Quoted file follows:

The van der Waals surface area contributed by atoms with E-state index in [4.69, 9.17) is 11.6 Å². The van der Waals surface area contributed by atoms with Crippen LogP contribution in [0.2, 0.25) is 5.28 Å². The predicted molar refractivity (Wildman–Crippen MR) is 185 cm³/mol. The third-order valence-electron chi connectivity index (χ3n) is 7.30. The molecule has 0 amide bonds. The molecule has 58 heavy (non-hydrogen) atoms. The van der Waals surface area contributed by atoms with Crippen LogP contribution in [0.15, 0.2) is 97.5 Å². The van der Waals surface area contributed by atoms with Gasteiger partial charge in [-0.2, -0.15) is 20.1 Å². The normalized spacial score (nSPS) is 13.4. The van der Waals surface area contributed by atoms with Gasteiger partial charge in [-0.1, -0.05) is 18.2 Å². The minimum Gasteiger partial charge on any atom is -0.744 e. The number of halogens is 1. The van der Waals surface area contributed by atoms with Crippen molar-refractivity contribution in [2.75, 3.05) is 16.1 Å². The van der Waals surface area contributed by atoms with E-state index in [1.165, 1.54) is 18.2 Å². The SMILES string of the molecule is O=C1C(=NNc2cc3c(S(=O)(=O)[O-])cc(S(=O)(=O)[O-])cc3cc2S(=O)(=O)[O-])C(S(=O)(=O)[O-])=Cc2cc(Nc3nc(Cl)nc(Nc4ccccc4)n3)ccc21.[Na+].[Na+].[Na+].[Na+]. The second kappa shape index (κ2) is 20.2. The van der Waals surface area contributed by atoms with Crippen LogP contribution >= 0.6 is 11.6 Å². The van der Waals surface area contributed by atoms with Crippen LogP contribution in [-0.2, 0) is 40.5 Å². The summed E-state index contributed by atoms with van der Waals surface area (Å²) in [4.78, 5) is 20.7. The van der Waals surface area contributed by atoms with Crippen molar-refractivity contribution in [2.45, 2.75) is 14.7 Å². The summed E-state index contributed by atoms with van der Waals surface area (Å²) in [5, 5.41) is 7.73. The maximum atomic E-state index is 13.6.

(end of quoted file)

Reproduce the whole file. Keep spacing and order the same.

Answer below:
The van der Waals surface area contributed by atoms with E-state index in [4.69, 9.17) is 11.6 Å². The van der Waals surface area contributed by atoms with Crippen LogP contribution in [0.2, 0.25) is 5.28 Å². The predicted molar refractivity (Wildman–Crippen MR) is 185 cm³/mol. The third-order valence-electron chi connectivity index (χ3n) is 7.30. The molecule has 0 amide bonds. The molecule has 58 heavy (non-hydrogen) atoms. The van der Waals surface area contributed by atoms with Crippen LogP contribution in [0.15, 0.2) is 97.5 Å². The van der Waals surface area contributed by atoms with Gasteiger partial charge in [-0.2, -0.15) is 20.1 Å². The normalized spacial score (nSPS) is 13.4. The van der Waals surface area contributed by atoms with Gasteiger partial charge in [-0.1, -0.05) is 18.2 Å². The minimum Gasteiger partial charge on any atom is -0.744 e. The number of halogens is 1. The van der Waals surface area contributed by atoms with Crippen molar-refractivity contribution in [2.75, 3.05) is 16.1 Å². The van der Waals surface area contributed by atoms with E-state index in [1.165, 1.54) is 18.2 Å². The SMILES string of the molecule is O=C1C(=NNc2cc3c(S(=O)(=O)[O-])cc(S(=O)(=O)[O-])cc3cc2S(=O)(=O)[O-])C(S(=O)(=O)[O-])=Cc2cc(Nc3nc(Cl)nc(Nc4ccccc4)n3)ccc21.[Na+].[Na+].[Na+].[Na+]. The second kappa shape index (κ2) is 20.2. The van der Waals surface area contributed by atoms with Crippen LogP contribution >= 0.6 is 11.6 Å². The van der Waals surface area contributed by atoms with Crippen LogP contribution in [-0.2, 0) is 40.5 Å². The summed E-state index contributed by atoms with van der Waals surface area (Å²) in [4.78, 5) is 20.7. The van der Waals surface area contributed by atoms with Crippen molar-refractivity contribution in [2.45, 2.75) is 14.7 Å². The summed E-state index contributed by atoms with van der Waals surface area (Å²) in [5, 5.41) is 7.73. The maximum atomic E-state index is 13.6.